Bengals Move On Without Johnson and Zimmer

Posted by Dan Hoard on April 28, 2014 – 12:40 pm

Last year the Bengals knew that they would probably lose Michael Johnson to free agency at the end of the season. For several years, they’ve known there was a decent chance that Mike Zimmer would leave for a head coaching opportunity.

Johnson and Zimmer (356x269)

But when the players returned to Paul Brown Stadium last week to begin offseason workouts, they faced the stark reality that Johnson and Zimmer are gone.

“It was pretty sad,” said Carlos Dunlap. “Mike (Johnson) was my guy. We had a great thing going, but he got a great opportunity down in Tampa and couldn’t pass it up. It’s part of the business.

“And losing Zim is most definitely going to be different. It’s probably going to be quieter.  Obviously Zim got a head coaching job which he’s worked hard for and was well-deserving of, but now (Coach Guenther) gets a great opportunity to step up and try to fill the role of the guy he coached with.”

In Johnson, Cincinnati is losing a defensive end who was productive and durable. ranked him 4th among NFL defense ends in 4-3 schemes last year. Fortunately, the loss comes at a position group where the Bengals have Wallace Gilberry, Margus Hunt, Devon Still, and Brandon Thompson waiting in the wings and Geno Atkins and Robert Geathers returning from injury.

“We’re going to miss Mike a lot, but it is part of the business,” said Geathers. “We figured it was probably going to happen after he got the (franchise) tag. We attack it by committee anyway. We have a good group of guys and really good depth so I’m pretty sure there’s going to be even more competition.”

“Geno Atkins is the best defensive lineman in the league and to get him back healthy will make our rotation second to none,” said Dunlap.

In Zimmer, Cincinnati is losing a coordinator that guided the Bengals’ defense to top 10 finishes in yards and points allowed in four of the past five seasons. But the players say they’re confident that former linebackers coach Paul Guenther is ready to take over.

“It’s definitely going to be weird,” said Still. “Zim was our defense and taught us basically everything that we know. But Paul studied under Zim and he’s a helluva coach himself. I’m looking forward to seeing what it’s like to be coached by him this year.”

“Experience is the only difference,” said Dunlap. “I feel like Paulie G. has been with Zim for so long that he knows his X’s and O’s. He just hasn’t been a defensive coordinator and being ‘the guy’ is different from being one of the guys.”

“He’s very confident and knows what he’s talking about,” said Gilberry. “They definitely passed the torch to the right guy.”

The changes in personnel haven’t changed the bottom line: To get back to the playoffs and finally get over the hump in the postseason.

“It’s a new year and you have to do it all over again,” said Geathers. “It doesn’t matter what we did last year or how it ended. It’s a new season and nobody cares what we did last season. Nobody cares that we were undefeated at home or none of that stuff. We have to start all over and get back to where we want go.”

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Defending Dalton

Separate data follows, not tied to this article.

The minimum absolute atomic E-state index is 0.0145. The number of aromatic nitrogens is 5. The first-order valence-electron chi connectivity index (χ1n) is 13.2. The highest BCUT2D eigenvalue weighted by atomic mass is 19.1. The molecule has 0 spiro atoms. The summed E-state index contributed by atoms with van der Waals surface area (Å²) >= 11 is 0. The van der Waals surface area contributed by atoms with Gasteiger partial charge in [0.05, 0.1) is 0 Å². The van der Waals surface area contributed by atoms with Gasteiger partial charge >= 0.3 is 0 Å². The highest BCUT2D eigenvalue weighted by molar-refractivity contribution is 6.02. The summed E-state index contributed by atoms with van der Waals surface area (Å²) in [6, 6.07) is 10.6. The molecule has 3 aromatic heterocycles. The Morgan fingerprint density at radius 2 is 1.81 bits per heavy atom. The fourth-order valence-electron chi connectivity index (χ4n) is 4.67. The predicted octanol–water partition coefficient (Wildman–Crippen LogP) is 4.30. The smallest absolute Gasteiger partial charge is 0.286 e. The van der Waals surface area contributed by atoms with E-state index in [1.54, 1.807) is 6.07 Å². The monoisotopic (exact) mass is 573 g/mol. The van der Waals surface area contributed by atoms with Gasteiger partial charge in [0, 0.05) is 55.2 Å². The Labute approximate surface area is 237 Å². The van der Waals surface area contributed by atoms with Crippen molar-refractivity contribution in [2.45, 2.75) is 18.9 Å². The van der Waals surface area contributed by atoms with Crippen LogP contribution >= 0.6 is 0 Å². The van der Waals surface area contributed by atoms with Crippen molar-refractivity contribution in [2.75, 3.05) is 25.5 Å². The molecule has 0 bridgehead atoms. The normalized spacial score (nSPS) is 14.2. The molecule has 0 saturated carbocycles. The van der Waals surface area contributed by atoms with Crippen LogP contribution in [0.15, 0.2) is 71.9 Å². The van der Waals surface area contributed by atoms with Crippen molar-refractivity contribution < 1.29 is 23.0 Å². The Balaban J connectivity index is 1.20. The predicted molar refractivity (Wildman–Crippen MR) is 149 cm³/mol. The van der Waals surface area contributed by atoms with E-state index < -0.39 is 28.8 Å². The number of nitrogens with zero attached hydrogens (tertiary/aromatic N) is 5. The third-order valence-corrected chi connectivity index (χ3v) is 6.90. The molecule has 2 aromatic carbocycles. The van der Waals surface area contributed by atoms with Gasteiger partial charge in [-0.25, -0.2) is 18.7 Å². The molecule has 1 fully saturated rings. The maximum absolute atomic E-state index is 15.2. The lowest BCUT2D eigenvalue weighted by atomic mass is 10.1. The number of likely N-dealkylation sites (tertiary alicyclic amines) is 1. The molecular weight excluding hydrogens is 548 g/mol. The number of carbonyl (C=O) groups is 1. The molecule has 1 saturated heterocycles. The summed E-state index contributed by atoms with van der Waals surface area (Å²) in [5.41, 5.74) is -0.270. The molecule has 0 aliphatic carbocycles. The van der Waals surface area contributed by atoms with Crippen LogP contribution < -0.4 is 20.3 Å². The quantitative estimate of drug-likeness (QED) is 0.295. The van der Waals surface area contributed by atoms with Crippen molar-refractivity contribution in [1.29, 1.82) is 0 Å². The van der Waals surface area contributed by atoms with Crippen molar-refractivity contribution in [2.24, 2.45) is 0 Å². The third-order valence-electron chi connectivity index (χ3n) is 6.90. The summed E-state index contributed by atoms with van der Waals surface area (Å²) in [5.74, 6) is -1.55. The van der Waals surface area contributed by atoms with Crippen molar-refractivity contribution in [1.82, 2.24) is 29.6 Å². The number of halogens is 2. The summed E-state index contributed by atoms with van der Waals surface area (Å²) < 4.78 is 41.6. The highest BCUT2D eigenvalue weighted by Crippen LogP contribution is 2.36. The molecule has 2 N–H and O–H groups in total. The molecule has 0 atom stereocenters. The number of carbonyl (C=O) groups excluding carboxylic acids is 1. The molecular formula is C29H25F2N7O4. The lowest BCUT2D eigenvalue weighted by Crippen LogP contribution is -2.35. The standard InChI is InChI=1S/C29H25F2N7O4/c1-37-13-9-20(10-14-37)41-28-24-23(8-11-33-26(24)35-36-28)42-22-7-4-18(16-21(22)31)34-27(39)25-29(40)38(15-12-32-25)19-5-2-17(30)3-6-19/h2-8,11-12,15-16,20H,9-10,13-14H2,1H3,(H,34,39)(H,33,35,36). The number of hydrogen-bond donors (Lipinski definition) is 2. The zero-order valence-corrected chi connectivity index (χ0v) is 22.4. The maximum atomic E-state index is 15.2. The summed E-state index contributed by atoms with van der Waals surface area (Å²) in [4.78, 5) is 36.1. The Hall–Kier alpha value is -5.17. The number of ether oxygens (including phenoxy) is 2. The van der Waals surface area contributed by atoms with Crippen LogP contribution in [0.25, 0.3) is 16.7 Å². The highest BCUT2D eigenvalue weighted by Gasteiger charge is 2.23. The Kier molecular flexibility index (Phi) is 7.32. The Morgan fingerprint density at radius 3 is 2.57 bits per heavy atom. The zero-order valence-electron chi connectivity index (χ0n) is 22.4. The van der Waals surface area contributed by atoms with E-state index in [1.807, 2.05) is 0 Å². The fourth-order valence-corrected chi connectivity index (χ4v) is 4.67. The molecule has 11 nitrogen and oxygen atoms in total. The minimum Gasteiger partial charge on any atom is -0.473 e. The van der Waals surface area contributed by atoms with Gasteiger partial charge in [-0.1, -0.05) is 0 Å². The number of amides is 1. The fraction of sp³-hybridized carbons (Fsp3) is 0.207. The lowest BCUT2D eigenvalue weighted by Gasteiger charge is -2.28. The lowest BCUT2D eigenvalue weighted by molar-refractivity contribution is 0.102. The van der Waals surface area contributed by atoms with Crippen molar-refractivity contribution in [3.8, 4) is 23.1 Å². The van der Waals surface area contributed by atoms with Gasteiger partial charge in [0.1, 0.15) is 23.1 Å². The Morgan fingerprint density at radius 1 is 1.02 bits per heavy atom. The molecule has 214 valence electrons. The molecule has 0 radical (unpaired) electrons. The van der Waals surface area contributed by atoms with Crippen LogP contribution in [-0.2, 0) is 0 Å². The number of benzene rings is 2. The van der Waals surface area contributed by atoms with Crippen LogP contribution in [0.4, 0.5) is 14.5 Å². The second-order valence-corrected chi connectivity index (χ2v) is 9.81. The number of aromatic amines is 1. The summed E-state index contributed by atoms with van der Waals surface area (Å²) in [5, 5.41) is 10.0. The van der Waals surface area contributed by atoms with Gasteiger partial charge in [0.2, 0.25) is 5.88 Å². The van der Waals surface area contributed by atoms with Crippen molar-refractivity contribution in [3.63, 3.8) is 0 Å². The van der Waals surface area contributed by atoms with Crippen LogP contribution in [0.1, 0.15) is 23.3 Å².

Posted by Dan Hoard on April 23, 2014 – 3:08 pm

I feel the need to defend Andy Dalton.

Dalton black uniform (440x330)

Not for his play. I think most reasonably-minded fans agree that he’s been good in the regular season and bad in his three playoff games. As a result, I understand why many people question the Bengals’ stated desire to extend Dalton’s contract now instead of allowing him to play out the final year of his deal like the Ravens did with Joe Flacco before he led them to a Super Bowl title.

But I’m bothered by the reaction to Andy’s comments on Monday when discussing his contract status with a group of about seven reporters (myself included).

For example, Dalton saying, “I do” when asked if he considers himself to be the face of the franchise.

On the surface, it might sound arrogant. What about A.J. Green or Geno Atkins or Marvin Lewis?

Here’s the backstory. The Enquirer’s Paul Dehner Jr. asked Andy if he ever gets wowed by the amount of money that NFL quarterbacks make.

“It’s a quarterback-driven league, so quarterbacks get rewarded a lot of money,” Dalton responded. “If you’re the quarterback of the team, you’re the face of the franchise. These teams obviously believe in their guy so they’re going to pay him that way.”

At that point, ESPN’s Coley Harvey asked the natural follow-up: “Do you feel you’re the face of this franchise?”

“I do,” Dalton said. “And I feel like everything that Marvin’s said and Hue’s said and everybody here has told me that.”

Is that arrogant? Or obvious?

Dalton is basically saying he believes he’s a franchise quarterback and the coaching staff has given him every indication that they agree.

A few minutes later, I brought up Flacco’s defiant attitude during his walk year in Baltimore. More specifically, how the Ravens’ QB publically referred to himself as an elite quarterback and basically said “screw you” to anybody that disagreed. I then asked Andy if he ever felt like saying the same thing to his critics.

“I’m very confident in what I’ve done,” Dalton answered. “The critics look at all the negative – they don’t look at all of the stuff that I’ve accomplished. They don’t look at the fact that I’m one of three quarterbacks in the history of the NFL to do certain things. They don’t look at that kind of stuff. They want to find ways to tear me down. I’m not worried about any of that. They can say anything they want. All that matters is what everybody believes in this organization and what I believe in myself.”

If you only read his answer, it might come off as whiny, but Andy was specifically responding to how he deals with criticism.

Paul Daugherty wrote a story today in the Enquirer making the case that Dalton needs to be a better leader by taking more blame when things don’t go well. It’s a case that Doc has made a few times since the Bengals’ playoff loss to San Diego.

One of the reasons why Paul is a great columnist is that he has strong opinions and expresses them well. In this case, I think Andy has already realized that he needs to change.

In another interview session on Monday with local TV reporters (you can watch it here), Dalton was asked about last year’s playoff failure and said, “I didn’t play my best and the team as a whole didn’t play its best.” Later he added, “I could have played better.”

Perhaps that’s not the “This one’s on me” tone that Doc is looking for, but I think it’s a step in the right direction.